The eHealth @ Hospital-2-Home project at the University of Stavanger will develop new knowledge about digital follow-up of patients at home. It will investigate how digital follow-up can affect perceived treatment burden, quality of life and readmissions among patients with heart failure, and patients surgically treated for colorectal cancer, in transition from hospital to home. We will test a digital follow-up service that can strengthen the patient's health-promoting competence and coping ability. The project will also test forms of collaboration where nurses actively use digital aids to make their work easier, treatment better, and above all to avoid unnecessary readmissions. The service will be tested in care pathways where patients can meet the hospital digitally, at home, in the critical phase after hospital discharge. In the project's first work package, we have developed the content and function of the digital follow-up service, in close collaboration with patient representatives, the health service (hospitals, GPs), technical staff, and national and international scientific partners. In addition, the project's doctoral fellow has collected data from 30 participants (GPs, nurses, patients) with the intention of informing the content and function of the service. The content consists of information about heart failure and bowel cancer surgery and checklists for symptom registration. Among the functions are measurement of vital measures, such as blood pressure, weight and temperature. The content and functions will be tested in a feasibility study starting in November 2021, as part of work package 2. Patients can also be followed by a chat and video function. Six Nurse Navigators have been recruited from two participating hospitals. They will receive training and simulation in the use of the digital platform DignioPrevent (nurses user interface). In the feasibility study, 30 patients will be recruited from the two hospitals, receive training in using MyDignio (patient user interface), and be monitored digitally for 30 days after discharge from hospital. Thereafter, patients and Nurses Navigators participate in interviews with a focus on evaluating the feasibility testing. The results will inform a randomized, controlled study that is planned for the autumn of 2022. The project's first publication, a systematic, restricted review on effects of digital home follow-up of the long-term and chronically ill, is being revised after review in Journal of Medical Internet Research. We have produced an animation film for use in recruiting and promoting the project, and will participate with two contributions at the Nordic Nursing Research Conference in Copenhagen in October 2021.The project is based on co-creation design and user representatives (patient organizations, healthcare professionals, technologists) have participated in regular meetings, in applications, and in validation work.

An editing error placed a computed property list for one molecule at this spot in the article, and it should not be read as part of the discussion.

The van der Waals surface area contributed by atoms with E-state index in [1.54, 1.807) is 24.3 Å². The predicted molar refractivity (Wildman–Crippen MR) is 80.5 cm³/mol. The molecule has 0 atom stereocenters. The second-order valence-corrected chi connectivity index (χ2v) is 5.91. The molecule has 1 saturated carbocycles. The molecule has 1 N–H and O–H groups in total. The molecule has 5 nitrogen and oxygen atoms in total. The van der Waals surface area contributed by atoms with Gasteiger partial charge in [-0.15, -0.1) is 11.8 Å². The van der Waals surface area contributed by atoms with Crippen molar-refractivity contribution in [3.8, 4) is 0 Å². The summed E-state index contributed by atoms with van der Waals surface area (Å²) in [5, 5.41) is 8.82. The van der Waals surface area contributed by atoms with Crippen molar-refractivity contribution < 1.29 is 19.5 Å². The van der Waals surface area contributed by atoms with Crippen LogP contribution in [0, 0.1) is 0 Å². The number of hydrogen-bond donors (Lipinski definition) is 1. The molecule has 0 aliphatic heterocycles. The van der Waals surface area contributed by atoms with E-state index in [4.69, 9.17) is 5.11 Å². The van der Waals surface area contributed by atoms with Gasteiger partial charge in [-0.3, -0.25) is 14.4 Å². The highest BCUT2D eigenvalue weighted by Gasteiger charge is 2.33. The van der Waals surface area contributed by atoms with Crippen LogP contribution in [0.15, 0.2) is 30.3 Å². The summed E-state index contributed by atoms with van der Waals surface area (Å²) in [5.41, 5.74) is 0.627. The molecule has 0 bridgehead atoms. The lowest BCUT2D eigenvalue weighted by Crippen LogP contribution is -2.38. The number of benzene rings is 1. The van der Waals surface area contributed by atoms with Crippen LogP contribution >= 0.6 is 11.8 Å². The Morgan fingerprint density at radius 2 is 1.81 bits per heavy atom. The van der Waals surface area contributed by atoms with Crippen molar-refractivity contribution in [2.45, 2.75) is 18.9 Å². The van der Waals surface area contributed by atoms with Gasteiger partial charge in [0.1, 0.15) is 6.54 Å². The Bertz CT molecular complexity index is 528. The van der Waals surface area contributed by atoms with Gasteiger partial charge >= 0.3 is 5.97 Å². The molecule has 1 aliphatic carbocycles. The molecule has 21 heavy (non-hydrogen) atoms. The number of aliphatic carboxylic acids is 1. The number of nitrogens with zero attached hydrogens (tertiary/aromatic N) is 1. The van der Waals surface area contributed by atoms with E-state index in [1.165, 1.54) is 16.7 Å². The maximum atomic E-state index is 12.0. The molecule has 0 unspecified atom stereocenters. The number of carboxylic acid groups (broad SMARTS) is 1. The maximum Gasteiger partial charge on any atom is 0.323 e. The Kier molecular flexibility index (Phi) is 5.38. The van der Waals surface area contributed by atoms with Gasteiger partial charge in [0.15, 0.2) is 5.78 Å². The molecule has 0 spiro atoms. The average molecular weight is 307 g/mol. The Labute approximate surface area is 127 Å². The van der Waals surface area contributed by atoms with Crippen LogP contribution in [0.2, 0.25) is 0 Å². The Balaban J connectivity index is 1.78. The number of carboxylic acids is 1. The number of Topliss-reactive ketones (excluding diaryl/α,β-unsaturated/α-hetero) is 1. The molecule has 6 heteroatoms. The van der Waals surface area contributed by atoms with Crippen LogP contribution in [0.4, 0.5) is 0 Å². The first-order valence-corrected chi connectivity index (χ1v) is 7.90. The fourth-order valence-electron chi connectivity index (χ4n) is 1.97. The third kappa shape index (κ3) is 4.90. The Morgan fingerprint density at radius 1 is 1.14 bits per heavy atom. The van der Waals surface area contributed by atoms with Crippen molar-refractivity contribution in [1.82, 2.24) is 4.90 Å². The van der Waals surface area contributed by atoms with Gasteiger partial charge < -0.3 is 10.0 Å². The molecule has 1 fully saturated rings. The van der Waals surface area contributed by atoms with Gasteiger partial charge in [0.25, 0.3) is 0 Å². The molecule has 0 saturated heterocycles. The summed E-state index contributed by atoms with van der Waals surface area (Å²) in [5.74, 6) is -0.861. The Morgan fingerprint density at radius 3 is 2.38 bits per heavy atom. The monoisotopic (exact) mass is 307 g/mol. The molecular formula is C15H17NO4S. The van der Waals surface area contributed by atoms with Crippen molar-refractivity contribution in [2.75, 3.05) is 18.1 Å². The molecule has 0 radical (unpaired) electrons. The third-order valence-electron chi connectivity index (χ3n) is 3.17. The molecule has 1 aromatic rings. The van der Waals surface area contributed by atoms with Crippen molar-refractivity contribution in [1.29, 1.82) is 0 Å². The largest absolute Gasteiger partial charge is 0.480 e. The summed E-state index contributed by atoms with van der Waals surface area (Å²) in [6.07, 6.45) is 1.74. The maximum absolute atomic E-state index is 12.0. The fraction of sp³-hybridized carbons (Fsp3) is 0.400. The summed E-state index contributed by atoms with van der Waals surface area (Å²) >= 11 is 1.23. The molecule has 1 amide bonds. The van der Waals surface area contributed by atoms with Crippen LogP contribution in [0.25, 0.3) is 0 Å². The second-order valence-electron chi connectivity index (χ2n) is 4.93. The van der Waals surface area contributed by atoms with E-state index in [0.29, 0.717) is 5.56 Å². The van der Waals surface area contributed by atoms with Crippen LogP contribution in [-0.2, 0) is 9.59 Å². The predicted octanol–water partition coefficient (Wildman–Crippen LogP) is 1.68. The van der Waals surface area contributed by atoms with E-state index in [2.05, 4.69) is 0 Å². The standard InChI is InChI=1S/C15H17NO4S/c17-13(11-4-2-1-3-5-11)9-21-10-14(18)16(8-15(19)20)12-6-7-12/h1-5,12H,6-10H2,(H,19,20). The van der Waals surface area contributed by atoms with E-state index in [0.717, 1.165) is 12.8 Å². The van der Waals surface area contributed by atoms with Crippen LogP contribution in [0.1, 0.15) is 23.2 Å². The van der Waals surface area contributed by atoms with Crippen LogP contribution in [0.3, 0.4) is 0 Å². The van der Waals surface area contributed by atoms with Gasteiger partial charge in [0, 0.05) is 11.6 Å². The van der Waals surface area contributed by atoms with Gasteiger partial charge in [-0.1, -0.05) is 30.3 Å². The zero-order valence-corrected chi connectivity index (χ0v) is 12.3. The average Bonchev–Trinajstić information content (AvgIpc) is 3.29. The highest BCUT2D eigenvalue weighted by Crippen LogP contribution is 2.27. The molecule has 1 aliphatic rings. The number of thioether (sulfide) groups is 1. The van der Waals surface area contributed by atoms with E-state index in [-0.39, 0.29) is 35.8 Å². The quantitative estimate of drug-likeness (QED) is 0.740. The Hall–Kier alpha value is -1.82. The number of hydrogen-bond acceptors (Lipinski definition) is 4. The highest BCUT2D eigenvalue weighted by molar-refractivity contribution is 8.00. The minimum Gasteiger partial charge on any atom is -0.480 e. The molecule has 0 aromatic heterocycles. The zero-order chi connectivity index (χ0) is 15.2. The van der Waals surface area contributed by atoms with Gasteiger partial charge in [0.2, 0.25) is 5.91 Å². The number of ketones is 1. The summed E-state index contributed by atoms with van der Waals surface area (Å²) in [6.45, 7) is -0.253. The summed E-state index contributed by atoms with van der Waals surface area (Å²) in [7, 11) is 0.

The overall aim is to develop a nurse assisted eHealth Service to reduce BoT and increase HRQoL in HF and CRC patients, post-hospital discharge. We use a modified version of the framework of complex interventions proposed by the UK Medical Research Council. The project includes three phases and corresponding work packages; a) developing a nurse assisted eHealth service, b) assessing its feasibility and piloting the service and c) carrying out a RCT. The eHealth intervention will be tested by three assessment points (baseline, within 30 and 90 days) to evaluate effects of the service. Our nurse assisted eHealth service is personalized and will optimize patient BoT and HRQoL, link to a digitalized BoT-software (My Dignio). It supports self-monitoring by letting the patients register their own health-related data, and allow for electronic communication with Nurse Navigator. Its content will aim to meet BoT challenges (e.g. symptom monitoring, nutrition advice, motivational and emotional support, health literacy needs) identified in two pilot studies, from current BoT literature and input by user advisory board. This e-Health service allows the patient to communicate BoT challenges, conduct measurements, respond to clinical questions, and receive self-management support. The project aligns with the priority list of Norwegian Health Authorities on factors that impede and promote integrated, coherent patient and user pathways between hospital and home for NCD patiens with HF and CRC, eliminate unjustified variation in post-hospital health service and avoid adverse and costly re-hospitalizations, and relates to the Regular General Practitioner Scheme when patients are outside hospital.The proposal builds on the expertise within health promotion and long-term illness at University of Stavanger, Stavanger and St. Olavs University Hospitals, including international researchers from the Netherlands, Sweden, UK and USA. Users will be engaged in all steps of the project.